How to Send SMS that Aren't Annoying... [2024]

April 16, 2024 | By Sam Pelton
Two women texting

TL;DRSMS can be a highly effective tool to reach your audience, but in order not to annoy your recipients, you’ll need to:

(1) Get a clear opt-in from your recipients

(2) Offer unique value that they won’t be able to find through other channels

(3) Write copy that really focuses on and speaks to audience’s feelings and desires

(4) Make sure you don’t send too many messages

You can see the potential for texting to reach more people.

After all, people are much more likely to see and read their texts than, say, email.

And that higher read rate is because SMS is much more personal and direct than other communication channels.

But that raises the question—will people get annoyed to receive my texts?

Well… yes, they will. If you do it wrong.

Don’t misunderstand me—the vast majority of consumers seem interested in receiving text messages from brands, according to one report.

But you want to make sure to do it in a way that your audience actually finds valuable.

So this article will walk you through some ways you can make sure you’re doing SMS right—so that you’re not being annoying.

  1. Get a Clear Opt-In

The first step to making sure you’re not being annoying is to get a clear opt-in from your recipients.

If people clearly opt in to your messages, they will expect to receive them.

And if they’re expecting to receive them, they’ll be less likely to be annoyed when your message shows up on their phone.

  1. Offer Real Value—Beyond What You Provide in Emails

With SMS you have a direct line into someone’s personal phone.

As mentioned, this is much more personal than other communication channels.

So you should take the privilege of showing up on someone’s phone and use it to provide real value to that person - so that it’s worth it for them to continue to receive your texts.

One Reddit user put it this way:

“Texts that have a sense of direct urgency I think can be effective. But if you’re just offering me discounts I can (and will) get via email…. Meh. Or new products that I will see in other ads. Meh. If a customer is letting you in on their phone (slide into their DMs if you will) then reward them with something cool and special.”

What could that “something cool and special” be?

Here are a few ideas:

  • Exclusive discounts that aren’t available elsewhere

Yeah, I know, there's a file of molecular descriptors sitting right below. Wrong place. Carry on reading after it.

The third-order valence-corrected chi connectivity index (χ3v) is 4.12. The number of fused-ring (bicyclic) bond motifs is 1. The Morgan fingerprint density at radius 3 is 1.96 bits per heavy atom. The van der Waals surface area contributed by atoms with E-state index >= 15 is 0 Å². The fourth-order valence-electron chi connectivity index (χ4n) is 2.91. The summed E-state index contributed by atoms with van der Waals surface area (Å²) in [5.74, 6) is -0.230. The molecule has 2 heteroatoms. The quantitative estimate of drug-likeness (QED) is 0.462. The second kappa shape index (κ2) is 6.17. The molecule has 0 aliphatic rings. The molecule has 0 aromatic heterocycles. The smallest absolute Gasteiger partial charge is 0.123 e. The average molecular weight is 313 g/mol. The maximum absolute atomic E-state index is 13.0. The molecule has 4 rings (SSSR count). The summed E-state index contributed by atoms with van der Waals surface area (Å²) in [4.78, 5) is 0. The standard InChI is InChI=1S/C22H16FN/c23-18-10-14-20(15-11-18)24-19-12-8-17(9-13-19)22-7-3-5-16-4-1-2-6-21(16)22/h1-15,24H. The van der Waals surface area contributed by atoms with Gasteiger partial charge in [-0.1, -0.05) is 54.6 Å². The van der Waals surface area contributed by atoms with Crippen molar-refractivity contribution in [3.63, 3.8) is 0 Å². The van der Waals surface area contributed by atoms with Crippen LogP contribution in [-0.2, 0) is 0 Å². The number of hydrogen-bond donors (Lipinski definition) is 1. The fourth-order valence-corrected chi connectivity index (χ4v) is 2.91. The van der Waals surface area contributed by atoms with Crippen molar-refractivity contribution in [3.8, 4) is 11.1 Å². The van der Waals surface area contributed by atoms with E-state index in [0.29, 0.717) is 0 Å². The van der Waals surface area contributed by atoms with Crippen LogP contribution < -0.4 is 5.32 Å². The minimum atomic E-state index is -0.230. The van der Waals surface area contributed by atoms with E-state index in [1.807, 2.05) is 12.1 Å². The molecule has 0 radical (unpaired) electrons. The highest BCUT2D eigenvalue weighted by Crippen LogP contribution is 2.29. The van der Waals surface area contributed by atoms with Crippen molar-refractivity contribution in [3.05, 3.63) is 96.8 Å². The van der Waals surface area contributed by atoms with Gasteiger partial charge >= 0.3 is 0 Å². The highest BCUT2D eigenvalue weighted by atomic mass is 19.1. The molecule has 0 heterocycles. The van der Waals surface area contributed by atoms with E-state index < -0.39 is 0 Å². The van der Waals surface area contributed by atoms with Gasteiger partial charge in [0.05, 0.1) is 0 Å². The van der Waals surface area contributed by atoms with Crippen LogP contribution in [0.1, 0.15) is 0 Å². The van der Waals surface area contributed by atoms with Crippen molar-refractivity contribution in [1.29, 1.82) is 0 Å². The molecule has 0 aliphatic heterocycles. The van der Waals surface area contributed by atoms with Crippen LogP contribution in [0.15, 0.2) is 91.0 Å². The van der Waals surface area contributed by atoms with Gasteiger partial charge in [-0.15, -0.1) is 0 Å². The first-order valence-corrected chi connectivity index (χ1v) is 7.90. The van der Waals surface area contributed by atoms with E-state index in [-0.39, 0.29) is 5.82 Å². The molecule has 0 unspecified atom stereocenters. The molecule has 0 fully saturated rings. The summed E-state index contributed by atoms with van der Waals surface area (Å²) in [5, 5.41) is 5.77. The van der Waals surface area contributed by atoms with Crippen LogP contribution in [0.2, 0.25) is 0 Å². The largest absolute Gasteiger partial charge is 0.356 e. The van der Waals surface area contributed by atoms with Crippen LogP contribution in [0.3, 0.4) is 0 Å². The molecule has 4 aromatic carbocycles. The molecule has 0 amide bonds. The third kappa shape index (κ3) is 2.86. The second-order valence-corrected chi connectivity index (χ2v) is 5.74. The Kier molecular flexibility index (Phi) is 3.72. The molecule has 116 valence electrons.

• First access to limited-stock products or limited-access services
  • Inside access to something

In other words, make your text messages really worthwhile to your recipients.

  1. Write Copy that Showcases Your Audience’s Needs, Desires, and Feelings

Marketers have a problem.

We want to fall into the age-old marketing trap of writing copy that talks all about ourselves and our product or service.

“We help businesses do xyz…”

“Our features include…”

“We offer XYZ…”

Sometimes that’s OK. But it’s better if our copy focuses on the audience—what they want, what they feel, what they get.

If your SMS copy is hyper-focused on your audience, based on real research you’ve conducted on the voice of your customer, it will resonate better with your audience.

And so it won't be annoying.

  1. Don’t Oversend

You usually can’t get away with sending a lot of SMS.

Because SMS is more personal and more direct than other communication channels, it can also be more intrusive.

And in most cases, people don’t want to receive a lot of texts from brands—no matter how much they appreciate the brand.

I have a personal anecdote about this that may be a helpful illustration…

I am obsessed with accumulating books on Christian theology and Christian living (sometimes to my wife’s chagrin as we’re running out of space in our bookshelves).

So naturally, when a major online Christian book retailer offered free shipping if I signed up for their text alerts, I signed up.

And at first I appreciated receiving notices on my phone when there were sales and discounts.

But the texts kept coming. And coming. And coming.

While we at Mobile Text Alerts would generally recommend sending 2–4 texts per month, this brand will regularly send 5–6 texts per week.

Normally, I would be the perfect target to receive these types of texts. But this cadence is just too much, and unfortunately does not make me excited to receive their texts.

Although I haven't gone as far as unsubscribing, I muted notifications for their texts and barely notice the messages anymore.

So the point of the story is… if you don’t want to annoy your audience, don’t oversend.

What Steps Can You Take to Make Sure You're Providing Value?

So which of the above best practices resonates the most for you?

Do you need to refine your opt-in processes? Offer unique value in your texts? Shift to an audience focus in your copy? Limit your sending cadence?

Pick one of those areas and make an effort to grow in that area this month.

And stop worrying about being annoying.


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